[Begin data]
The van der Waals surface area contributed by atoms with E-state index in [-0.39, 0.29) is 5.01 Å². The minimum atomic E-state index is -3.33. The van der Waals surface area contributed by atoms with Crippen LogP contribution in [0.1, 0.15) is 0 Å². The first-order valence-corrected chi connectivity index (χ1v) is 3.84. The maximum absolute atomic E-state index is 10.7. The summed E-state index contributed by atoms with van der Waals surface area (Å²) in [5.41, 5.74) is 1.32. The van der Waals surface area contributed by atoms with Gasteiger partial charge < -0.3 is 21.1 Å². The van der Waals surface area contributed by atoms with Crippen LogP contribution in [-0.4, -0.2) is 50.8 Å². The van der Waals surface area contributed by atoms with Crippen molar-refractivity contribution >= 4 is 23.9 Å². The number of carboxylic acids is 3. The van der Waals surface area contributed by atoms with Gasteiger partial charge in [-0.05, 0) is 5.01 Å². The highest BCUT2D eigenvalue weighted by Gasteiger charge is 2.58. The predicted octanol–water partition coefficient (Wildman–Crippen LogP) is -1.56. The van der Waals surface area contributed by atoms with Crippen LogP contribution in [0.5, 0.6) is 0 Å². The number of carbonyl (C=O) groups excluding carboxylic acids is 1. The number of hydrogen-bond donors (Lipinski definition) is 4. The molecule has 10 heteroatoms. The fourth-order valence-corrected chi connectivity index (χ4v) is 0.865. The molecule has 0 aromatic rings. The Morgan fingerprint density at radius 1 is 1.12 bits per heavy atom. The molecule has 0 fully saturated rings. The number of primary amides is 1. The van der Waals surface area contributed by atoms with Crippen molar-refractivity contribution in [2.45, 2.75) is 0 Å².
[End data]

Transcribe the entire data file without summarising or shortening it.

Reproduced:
The van der Waals surface area contributed by atoms with E-state index in [-0.39, 0.29) is 5.01 Å². The minimum atomic E-state index is -3.33. The van der Waals surface area contributed by atoms with Crippen LogP contribution in [0.1, 0.15) is 0 Å². The first-order valence-corrected chi connectivity index (χ1v) is 3.84. The maximum absolute atomic E-state index is 10.7. The summed E-state index contributed by atoms with van der Waals surface area (Å²) in [5.41, 5.74) is 1.32. The van der Waals surface area contributed by atoms with Gasteiger partial charge < -0.3 is 21.1 Å². The van der Waals surface area contributed by atoms with Crippen LogP contribution in [-0.4, -0.2) is 50.8 Å². The van der Waals surface area contributed by atoms with Crippen molar-refractivity contribution >= 4 is 23.9 Å². The number of carboxylic acids is 3. The van der Waals surface area contributed by atoms with Gasteiger partial charge in [-0.05, 0) is 5.01 Å². The highest BCUT2D eigenvalue weighted by Gasteiger charge is 2.58. The predicted octanol–water partition coefficient (Wildman–Crippen LogP) is -1.56. The van der Waals surface area contributed by atoms with Crippen LogP contribution in [0.5, 0.6) is 0 Å². The number of carbonyl (C=O) groups excluding carboxylic acids is 1. The number of hydrogen-bond donors (Lipinski definition) is 4. The molecule has 10 heteroatoms. The fourth-order valence-corrected chi connectivity index (χ4v) is 0.865. The molecule has 0 aromatic rings. The Morgan fingerprint density at radius 1 is 1.12 bits per heavy atom. The molecule has 0 fully saturated rings. The number of primary amides is 1. The van der Waals surface area contributed by atoms with Crippen molar-refractivity contribution in [2.45, 2.75) is 0 Å².